The Austin Bulldog’s 11th anniversary

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Ken Martin and Kirk Mitchell at Independence Pass, Colorado, 2015 on our last bicycle adventure there.

“I know of no human being who has a better time  than an eager, energetic young reporter.”

— H. L. Mencken.

“Or a not-so-young reporter,” I would add.

Personally, at 81, being decades past the age when most journalists have been laid off, bought out, or pushed out to pasture, here I am, still plenty able and more than willing to dig into whatever seems most in need of being investigated. I’ve spent half my life doing this work and I can’t imagine anything more exciting and satisfying. (I owe much of my longevity to my passion for bicycling, as I ride every chance I get, including riding my age in miles every year to celebrate my birthday.)

The Bulldog’s reporting launched on April Fool’s Day 2010. I finessed the inauspicious date by saying, “We don’t take ourselves too seriously but we take our reporting very seriously.”

If you’ve been following our work over the years you may agree that our work is indeed serious, from exposing the Austin City Council for its institutionalized practice of violating the Texas Open Meetings Act in 2011 to breaking the story last week about a nonprofit involving city employees getting a no-bid social services contract for $650,000.

But this isn’t an occasion to recount the Bulldog’s greatest hits. It’s the 11th anniversary of The Austin Bulldog. It’s time to pause and reflect.

It’s a time to express gratitude for still having a platform to serve my community by delivering the best reporting I’m able. And doing so on a lean-and-mean budget. Because the Bulldog has never been about the money. It’s about providing our special brand of investigative reporting to supplement what other organizations, in this media saturated city, usually do not offer.

The Bulldog’s survival is remarkable in an age when the ranks of journalists have been decimated: By rapacious investors employing slash-and-burn tactics to extract profit. By ruthless Internet aggregators who rob the publishers, who actually produce news, of the advertising revenue that once sustained them. The cumulative effect of which is to offer the public far fewer options to get reporting that matters.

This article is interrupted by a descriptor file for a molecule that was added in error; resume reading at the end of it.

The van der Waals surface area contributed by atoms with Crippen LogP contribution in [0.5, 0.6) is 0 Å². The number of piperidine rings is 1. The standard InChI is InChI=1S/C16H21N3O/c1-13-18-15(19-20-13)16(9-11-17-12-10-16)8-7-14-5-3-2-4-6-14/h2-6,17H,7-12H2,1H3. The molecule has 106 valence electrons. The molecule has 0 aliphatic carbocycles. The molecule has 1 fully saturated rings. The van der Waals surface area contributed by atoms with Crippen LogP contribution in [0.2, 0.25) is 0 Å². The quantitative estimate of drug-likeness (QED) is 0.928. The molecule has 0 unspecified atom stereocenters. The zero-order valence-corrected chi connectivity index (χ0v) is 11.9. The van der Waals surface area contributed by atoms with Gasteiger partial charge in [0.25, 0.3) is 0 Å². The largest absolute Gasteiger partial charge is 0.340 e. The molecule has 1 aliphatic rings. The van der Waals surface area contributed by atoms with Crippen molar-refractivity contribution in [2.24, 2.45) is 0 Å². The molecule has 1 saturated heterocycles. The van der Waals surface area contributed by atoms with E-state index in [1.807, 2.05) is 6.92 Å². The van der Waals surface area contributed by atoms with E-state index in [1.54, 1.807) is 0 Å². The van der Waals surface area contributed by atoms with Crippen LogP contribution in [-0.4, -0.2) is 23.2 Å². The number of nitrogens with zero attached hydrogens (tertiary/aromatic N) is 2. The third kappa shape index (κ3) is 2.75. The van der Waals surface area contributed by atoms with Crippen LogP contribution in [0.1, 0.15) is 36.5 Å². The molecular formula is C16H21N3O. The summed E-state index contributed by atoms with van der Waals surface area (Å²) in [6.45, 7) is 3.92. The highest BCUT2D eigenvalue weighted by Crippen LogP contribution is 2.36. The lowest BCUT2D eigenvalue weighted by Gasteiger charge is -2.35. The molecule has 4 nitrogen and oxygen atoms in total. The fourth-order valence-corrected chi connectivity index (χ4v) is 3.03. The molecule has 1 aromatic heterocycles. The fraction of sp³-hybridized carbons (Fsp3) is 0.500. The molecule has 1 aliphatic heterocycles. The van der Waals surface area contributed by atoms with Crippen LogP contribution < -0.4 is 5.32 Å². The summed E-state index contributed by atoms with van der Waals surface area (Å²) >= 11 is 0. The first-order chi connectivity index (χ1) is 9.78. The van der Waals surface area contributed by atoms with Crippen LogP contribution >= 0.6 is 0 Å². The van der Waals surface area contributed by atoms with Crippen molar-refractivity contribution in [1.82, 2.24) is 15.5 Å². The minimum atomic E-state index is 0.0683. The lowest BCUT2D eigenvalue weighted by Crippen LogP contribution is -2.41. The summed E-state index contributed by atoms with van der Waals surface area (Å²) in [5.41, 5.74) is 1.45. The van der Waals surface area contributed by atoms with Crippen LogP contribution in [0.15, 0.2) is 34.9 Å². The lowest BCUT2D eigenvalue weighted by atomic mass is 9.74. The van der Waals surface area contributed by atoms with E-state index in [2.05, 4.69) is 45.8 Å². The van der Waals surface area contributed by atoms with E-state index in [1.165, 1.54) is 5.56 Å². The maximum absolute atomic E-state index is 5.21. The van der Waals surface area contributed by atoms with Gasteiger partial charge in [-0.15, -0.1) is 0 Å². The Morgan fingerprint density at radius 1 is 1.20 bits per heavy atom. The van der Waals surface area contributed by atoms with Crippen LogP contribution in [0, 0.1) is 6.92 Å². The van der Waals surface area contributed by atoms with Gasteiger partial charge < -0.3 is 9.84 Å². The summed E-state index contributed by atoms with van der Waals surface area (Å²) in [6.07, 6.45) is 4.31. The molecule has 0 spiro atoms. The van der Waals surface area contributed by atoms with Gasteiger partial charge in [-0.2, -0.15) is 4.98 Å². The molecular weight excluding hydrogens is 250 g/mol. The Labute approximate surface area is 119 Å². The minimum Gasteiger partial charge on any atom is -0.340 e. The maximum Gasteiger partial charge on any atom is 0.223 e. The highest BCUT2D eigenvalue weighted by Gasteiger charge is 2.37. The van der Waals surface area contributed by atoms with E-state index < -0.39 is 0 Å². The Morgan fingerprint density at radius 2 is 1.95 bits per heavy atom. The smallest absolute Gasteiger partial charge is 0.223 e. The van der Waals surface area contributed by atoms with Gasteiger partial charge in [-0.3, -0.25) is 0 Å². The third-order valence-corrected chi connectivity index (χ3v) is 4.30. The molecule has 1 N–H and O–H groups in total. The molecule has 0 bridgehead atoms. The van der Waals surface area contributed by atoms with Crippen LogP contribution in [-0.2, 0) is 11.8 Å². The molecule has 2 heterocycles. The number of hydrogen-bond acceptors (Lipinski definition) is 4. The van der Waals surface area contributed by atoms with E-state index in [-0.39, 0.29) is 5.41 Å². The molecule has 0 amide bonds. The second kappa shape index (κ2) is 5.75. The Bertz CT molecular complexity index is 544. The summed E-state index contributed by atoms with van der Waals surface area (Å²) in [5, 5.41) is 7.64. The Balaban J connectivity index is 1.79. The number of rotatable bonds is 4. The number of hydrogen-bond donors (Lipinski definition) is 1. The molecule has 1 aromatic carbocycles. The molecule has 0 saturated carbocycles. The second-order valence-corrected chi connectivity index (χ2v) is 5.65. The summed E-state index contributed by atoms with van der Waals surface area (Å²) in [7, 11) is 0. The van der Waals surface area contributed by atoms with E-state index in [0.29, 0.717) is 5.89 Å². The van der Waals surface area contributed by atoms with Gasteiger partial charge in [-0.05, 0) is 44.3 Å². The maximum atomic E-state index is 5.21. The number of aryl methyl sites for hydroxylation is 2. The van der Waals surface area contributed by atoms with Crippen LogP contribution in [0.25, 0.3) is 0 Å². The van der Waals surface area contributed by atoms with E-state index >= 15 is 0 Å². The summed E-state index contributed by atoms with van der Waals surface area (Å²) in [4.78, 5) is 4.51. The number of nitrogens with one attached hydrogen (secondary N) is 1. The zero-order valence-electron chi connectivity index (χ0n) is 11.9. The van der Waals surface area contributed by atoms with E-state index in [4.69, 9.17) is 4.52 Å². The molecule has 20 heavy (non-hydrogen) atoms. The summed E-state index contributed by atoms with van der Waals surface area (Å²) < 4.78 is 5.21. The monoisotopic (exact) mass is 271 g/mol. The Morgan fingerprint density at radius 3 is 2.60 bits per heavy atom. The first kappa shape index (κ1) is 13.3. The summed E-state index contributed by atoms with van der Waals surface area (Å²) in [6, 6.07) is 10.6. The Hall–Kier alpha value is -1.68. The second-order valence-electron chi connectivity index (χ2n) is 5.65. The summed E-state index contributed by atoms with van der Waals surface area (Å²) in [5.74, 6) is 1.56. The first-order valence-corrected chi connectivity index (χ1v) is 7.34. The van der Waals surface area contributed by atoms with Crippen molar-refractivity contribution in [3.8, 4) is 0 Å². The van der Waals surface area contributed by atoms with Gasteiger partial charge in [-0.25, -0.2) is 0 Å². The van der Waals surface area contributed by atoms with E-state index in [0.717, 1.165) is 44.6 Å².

The Bulldog owes a big thanks to donors whose financial support makes this work possible. Chief among those is the Kirk Mitchell Public Interest Investigative Journalism Fund. To Kirk and each of you who contributed money to keep this work going, I owe my deepest gratitude. Every donor is permanently listed on the Bulldog website, which is updated annually.

Your support made it possible to hire part-time reporter Daniel Van Oudenaren, who started a year ago and added immensely to our coverage, especially during the 2020 local election season.

Bill Aleshire
Bill Aleshire

We also owe a tip of the hat to our volunteer legal advisor, Bill Aleshire, who represents the Bulldog in each of our public information requests. He frequently helps to clear roadblocks that impede the free flow of information that’s vital to our reporting. Bill sought me out in the early days of Bulldog reporting after I had exposed a Georgetown City Council member for taking nearly $14,000 of taxpayers money to which she was not entitled. I’ve so far filed more than 700 public information requests and he’s been there with me every step of the way.

So, to Kirk, Bill and to all of you, whether donors or readers who may someday choose to boost our reporting budget, thank you. Thank you very much.

Trust indicatorsBulldog editor Ken Martin has been covering city hall and local government in the Austin area since 1981.

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